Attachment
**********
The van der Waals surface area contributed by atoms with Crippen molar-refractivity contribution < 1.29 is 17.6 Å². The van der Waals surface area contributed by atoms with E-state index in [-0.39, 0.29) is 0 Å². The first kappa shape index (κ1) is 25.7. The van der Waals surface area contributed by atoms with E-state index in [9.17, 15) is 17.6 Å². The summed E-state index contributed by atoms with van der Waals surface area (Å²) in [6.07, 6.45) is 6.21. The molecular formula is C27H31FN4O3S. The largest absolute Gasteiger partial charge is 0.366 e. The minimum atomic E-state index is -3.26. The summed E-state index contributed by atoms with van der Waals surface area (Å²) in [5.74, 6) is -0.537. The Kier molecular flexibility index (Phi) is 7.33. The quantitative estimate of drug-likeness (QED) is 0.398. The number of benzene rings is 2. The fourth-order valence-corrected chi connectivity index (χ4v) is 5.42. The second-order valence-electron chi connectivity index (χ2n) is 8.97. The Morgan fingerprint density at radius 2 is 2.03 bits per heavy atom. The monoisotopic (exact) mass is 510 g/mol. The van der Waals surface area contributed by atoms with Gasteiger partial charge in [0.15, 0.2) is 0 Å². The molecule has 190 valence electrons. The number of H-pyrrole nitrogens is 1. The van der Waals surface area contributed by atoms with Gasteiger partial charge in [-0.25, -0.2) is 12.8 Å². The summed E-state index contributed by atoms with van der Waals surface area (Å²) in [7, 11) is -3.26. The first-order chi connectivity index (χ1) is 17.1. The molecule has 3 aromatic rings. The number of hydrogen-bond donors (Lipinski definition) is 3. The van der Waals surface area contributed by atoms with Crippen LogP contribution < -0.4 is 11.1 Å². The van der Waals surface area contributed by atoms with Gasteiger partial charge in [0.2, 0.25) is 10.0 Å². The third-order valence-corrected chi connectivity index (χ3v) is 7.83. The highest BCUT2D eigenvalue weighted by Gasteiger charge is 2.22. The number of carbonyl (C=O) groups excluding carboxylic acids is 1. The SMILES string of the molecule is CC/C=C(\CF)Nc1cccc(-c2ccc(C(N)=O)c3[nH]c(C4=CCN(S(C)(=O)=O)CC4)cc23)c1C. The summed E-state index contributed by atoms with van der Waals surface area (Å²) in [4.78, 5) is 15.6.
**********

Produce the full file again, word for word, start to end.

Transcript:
The van der Waals surface area contributed by atoms with Crippen molar-refractivity contribution < 1.29 is 17.6 Å². The van der Waals surface area contributed by atoms with E-state index in [-0.39, 0.29) is 0 Å². The first kappa shape index (κ1) is 25.7. The van der Waals surface area contributed by atoms with E-state index in [9.17, 15) is 17.6 Å². The summed E-state index contributed by atoms with van der Waals surface area (Å²) in [6.07, 6.45) is 6.21. The molecular formula is C27H31FN4O3S. The largest absolute Gasteiger partial charge is 0.366 e. The minimum atomic E-state index is -3.26. The summed E-state index contributed by atoms with van der Waals surface area (Å²) in [5.74, 6) is -0.537. The Kier molecular flexibility index (Phi) is 7.33. The quantitative estimate of drug-likeness (QED) is 0.398. The number of benzene rings is 2. The fourth-order valence-corrected chi connectivity index (χ4v) is 5.42. The second-order valence-electron chi connectivity index (χ2n) is 8.97. The Morgan fingerprint density at radius 2 is 2.03 bits per heavy atom. The monoisotopic (exact) mass is 510 g/mol. The van der Waals surface area contributed by atoms with Gasteiger partial charge in [0.15, 0.2) is 0 Å². The molecule has 190 valence electrons. The number of H-pyrrole nitrogens is 1. The van der Waals surface area contributed by atoms with Gasteiger partial charge in [-0.25, -0.2) is 12.8 Å². The summed E-state index contributed by atoms with van der Waals surface area (Å²) in [7, 11) is -3.26. The first-order chi connectivity index (χ1) is 17.1. The molecule has 3 aromatic rings. The number of hydrogen-bond donors (Lipinski definition) is 3. The van der Waals surface area contributed by atoms with Crippen LogP contribution < -0.4 is 11.1 Å². The van der Waals surface area contributed by atoms with Gasteiger partial charge in [0.2, 0.25) is 10.0 Å². The third-order valence-corrected chi connectivity index (χ3v) is 7.83. The highest BCUT2D eigenvalue weighted by Gasteiger charge is 2.22. The number of carbonyl (C=O) groups excluding carboxylic acids is 1. The SMILES string of the molecule is CC/C=C(\CF)Nc1cccc(-c2ccc(C(N)=O)c3[nH]c(C4=CCN(S(C)(=O)=O)CC4)cc23)c1C. The summed E-state index contributed by atoms with van der Waals surface area (Å²) in [4.78, 5) is 15.6.